Saturday, April 8, 2017

Ricky Skaggs in Beverly

Another musician with an extensive pedigree knocked off our life list!  Ricky Skaggs (two years older than me) rarely makes it up to New England, but he was announced in the great lineup the Cabot Theater in Beverly has featured over the past bit (4/7/17), and we were really psyched to go!

But ... the tickets were *really* expensive, expensive enough to make us say, "Uh, we can do a massive interior redesign for that!"  And we sadly opted not to go.  But luckily, Cousin Kate at ZBC got a bunch of tickets to give away and I was lucky enough to cop a pair ... I think I had to be the 12th caller for that pair and was able to time it correctly.  Lots of people wanted those tickets.

But when we got to the theater, after a *long* struggle through traffic for me and a short walk from the (new) train station for Sarah to dinner at Gulu-Gulu, and a short drive up to the Cabot where we parked on the same side street we'd parked on before, and a climb up to our third-row seats in the balcony (nice seats from ZBC!), we realized that the place was not at all sold out.  They should have priced the tickets lower, I bet a lot of people had the same reaction we had to the prices.  The balcony was probably a fourth full at most, though what we could see of the orchestra was pretty full.

The Cabot is a fun, mellow place and we grabbed a beer and hung out in the un-crowded balcony, admiring the classic but touched-up theater.  I was afraid the speaker stacks on the sides of the stage would not reach the balcony well enough, and it did take them a bit to get the sound right.  But they really did and it was a fine evening of music.

Girls Guns and Glory opened and entertained with some great honky-tonk and Ward Hayden soul for an hour.  Highlights were The Wine Went Bad and Empty Bottles.  They also covered Hank's You Win Again (or is that a Dead song?) and Nick Lowe's What's So Funny About Peace Love and Understanding?  They're an excellent local band and Ward Hayden is the real thing.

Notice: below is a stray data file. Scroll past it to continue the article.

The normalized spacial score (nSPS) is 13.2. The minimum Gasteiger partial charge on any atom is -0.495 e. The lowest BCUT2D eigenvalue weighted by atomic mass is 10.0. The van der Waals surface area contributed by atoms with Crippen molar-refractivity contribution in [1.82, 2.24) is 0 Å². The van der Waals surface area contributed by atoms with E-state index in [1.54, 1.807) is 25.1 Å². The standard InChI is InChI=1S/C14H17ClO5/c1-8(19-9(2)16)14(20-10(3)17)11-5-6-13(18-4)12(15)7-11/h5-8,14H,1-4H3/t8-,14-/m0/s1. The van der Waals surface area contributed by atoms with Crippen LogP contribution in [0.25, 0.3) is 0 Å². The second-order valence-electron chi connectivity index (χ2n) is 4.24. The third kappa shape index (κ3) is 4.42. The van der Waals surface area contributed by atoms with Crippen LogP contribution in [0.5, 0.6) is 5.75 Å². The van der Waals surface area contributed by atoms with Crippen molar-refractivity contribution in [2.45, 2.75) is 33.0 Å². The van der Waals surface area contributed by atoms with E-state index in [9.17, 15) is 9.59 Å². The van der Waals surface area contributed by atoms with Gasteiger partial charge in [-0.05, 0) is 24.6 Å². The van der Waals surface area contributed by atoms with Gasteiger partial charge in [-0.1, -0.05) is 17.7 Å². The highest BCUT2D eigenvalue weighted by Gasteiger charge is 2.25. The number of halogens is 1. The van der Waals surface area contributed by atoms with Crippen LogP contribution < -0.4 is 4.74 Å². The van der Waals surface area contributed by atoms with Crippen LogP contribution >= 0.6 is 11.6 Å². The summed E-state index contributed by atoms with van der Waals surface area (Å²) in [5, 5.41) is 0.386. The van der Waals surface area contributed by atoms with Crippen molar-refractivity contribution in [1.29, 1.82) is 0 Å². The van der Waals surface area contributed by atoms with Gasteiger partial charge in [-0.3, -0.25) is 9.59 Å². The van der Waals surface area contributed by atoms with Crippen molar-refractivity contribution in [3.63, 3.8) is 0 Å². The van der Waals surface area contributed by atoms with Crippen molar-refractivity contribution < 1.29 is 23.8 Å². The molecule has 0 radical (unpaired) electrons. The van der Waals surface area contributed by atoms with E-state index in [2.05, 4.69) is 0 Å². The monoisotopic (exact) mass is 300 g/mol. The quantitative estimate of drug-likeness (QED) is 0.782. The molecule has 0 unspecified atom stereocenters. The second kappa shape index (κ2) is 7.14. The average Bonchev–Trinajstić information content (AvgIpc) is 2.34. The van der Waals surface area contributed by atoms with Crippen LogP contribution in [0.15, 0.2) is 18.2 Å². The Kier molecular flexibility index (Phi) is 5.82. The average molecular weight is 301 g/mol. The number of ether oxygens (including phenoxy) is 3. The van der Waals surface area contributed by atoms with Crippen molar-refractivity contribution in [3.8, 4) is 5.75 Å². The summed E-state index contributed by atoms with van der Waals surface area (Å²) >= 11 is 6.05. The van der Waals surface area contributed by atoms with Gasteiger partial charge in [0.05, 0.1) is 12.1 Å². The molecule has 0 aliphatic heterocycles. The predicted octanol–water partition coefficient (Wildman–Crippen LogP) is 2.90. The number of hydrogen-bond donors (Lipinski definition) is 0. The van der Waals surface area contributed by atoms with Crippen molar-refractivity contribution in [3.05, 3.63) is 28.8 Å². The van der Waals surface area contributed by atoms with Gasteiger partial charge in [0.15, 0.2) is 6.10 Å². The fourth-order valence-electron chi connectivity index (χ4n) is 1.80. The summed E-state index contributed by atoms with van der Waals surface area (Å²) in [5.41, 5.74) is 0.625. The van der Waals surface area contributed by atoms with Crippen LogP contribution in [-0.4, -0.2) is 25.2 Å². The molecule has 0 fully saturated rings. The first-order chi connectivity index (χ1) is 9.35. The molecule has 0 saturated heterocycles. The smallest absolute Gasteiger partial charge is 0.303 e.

Then they reset the stage for a bluegrass show, the crowd filled in a bit, another beer was procured and there was time for us all to get excited ... our neighbor had never seen Ricky before and was as psyched as we were.  I first became aware of him as Emmylou's fiddler in the original Hot Band, and was a real fan of him in my most country phase back in the eighties.  I was amazed how many of his eighties country vinyl records I have, and I don't often get amazed by my record collection.

Ricky came out with his latest incarnation of the Kentucky Thunder band: long-time members Paul Brewster and Dennis Parker on guitars and EXCELLENT harmonies (and I mean excellent), Jake Workman on amazing lead acoustic guitar, Russ Carson on banjo, Scott Mulvahill on bass, and young Berklee product Mike Barnett on world-class fiddle.  Ricky played mandolin of course, and of course out-played them all ... though it was close at times.

Ricky also entertained with some stories and some digs at the guys, also just a few tasteful references to his being saved.  And they really played everything you would have hoped they'd play.  There were Bill Monroe classics like Rawhide and Wheel Hoss, Flatt and Scruggs classics like If I Should Wander Back Tonight, Jimmy Martin, etc.

But they also did a few of Ricky's hits, including the one song I probably most wanted to hear, his cover of Larry Cordle's Highway 40 Blues.  Ricky released this on Highways and Heartaches back in 1983 and I remember listening to it many times, loving the rhythm and the loping style.

Time after time I was caught off guard by the excellence of the harmonies Brewster and Parker were laying down, with Mulvahill contributing a bit on the low end.  Ricky had forgotten his in-ear monitors back at the hotel and was using ones he wasn't quite used to, so sometimes didn't go after it the way he might have if he was more comfortable.  But Brewster and Parker could have made anyone sound good, and when the lead singer was R. Skaggs the resulting sound was just startlingly good.  It was hard to believe that three guys on a stage, not looking like they were working too hard, could make these sounds.

And there was some great work on the strings going on as well.  As mentioned, Jake Workman was fantastic, ripping off acrobatic leads on the guitar that had the whole hall whooping and hollering.  Barnett was an artistic wonder on fiddle, managing to be cerebral in the middle of a crackerjack bluegrass band,  And of course what bluegrass is often about is setting up the star, and when it came time for Ricky's runs on mandolin, the crowd sat forward in their seats and were rewarded over and over with measures of bluegrass goodness.

Ricky wound down with some ballads, including his own, wonderful, Halfway Home Cafe.  This could be his entry in the "greatest country song" contest, though I'm sure there will be a lot of entries to come.  That's the thing about Skaggs, he's ensconced in the lineage of the greats, and makes you think that there will always be young, hungry stars coming up (Sierra Hull, Sarah Jarosz, etc.) who will be nurtured by the established bluegrass greats and keep the tradition going ... and will add to the canon.

Ran into Cousin Kate herself and Mager on the sidewalk after the show for some quick recapping, and then dashed on home and in bed by a bit after midnight.

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